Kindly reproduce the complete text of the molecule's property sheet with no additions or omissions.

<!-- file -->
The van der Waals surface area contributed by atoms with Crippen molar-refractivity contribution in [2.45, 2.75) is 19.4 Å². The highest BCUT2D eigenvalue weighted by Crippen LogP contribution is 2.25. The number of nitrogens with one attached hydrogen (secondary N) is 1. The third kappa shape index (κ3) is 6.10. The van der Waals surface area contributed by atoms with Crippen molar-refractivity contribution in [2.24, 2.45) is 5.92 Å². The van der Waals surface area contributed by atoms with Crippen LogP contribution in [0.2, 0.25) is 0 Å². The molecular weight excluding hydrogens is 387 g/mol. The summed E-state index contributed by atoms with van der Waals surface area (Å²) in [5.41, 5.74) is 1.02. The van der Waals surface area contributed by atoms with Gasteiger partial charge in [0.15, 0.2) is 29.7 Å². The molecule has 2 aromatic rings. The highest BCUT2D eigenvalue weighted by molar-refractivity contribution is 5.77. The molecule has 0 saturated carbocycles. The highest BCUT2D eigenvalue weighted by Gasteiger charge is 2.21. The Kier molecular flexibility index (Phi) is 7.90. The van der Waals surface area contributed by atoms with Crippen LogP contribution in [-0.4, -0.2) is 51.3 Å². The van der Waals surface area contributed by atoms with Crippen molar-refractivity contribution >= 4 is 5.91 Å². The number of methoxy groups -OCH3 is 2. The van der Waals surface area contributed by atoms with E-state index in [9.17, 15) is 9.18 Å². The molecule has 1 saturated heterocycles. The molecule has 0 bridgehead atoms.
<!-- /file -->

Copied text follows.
The van der Waals surface area contributed by atoms with Crippen molar-refractivity contribution in [2.45, 2.75) is 19.4 Å². The highest BCUT2D eigenvalue weighted by Crippen LogP contribution is 2.25. The number of nitrogens with one attached hydrogen (secondary N) is 1. The third kappa shape index (κ3) is 6.10. The van der Waals surface area contributed by atoms with Crippen molar-refractivity contribution in [2.24, 2.45) is 5.92 Å². The van der Waals surface area contributed by atoms with Crippen LogP contribution in [0.2, 0.25) is 0 Å². The molecular weight excluding hydrogens is 387 g/mol. The summed E-state index contributed by atoms with van der Waals surface area (Å²) in [5.41, 5.74) is 1.02. The van der Waals surface area contributed by atoms with Gasteiger partial charge in [0.15, 0.2) is 29.7 Å². The molecule has 2 aromatic rings. The highest BCUT2D eigenvalue weighted by molar-refractivity contribution is 5.77. The molecule has 0 saturated carbocycles. The highest BCUT2D eigenvalue weighted by Gasteiger charge is 2.21. The Kier molecular flexibility index (Phi) is 7.90. The van der Waals surface area contributed by atoms with Crippen LogP contribution in [-0.4, -0.2) is 51.3 Å². The van der Waals surface area contributed by atoms with Crippen molar-refractivity contribution >= 4 is 5.91 Å². The number of methoxy groups -OCH3 is 2. The van der Waals surface area contributed by atoms with E-state index in [9.17, 15) is 9.18 Å². The molecule has 1 saturated heterocycles. The molecule has 0 bridgehead atoms.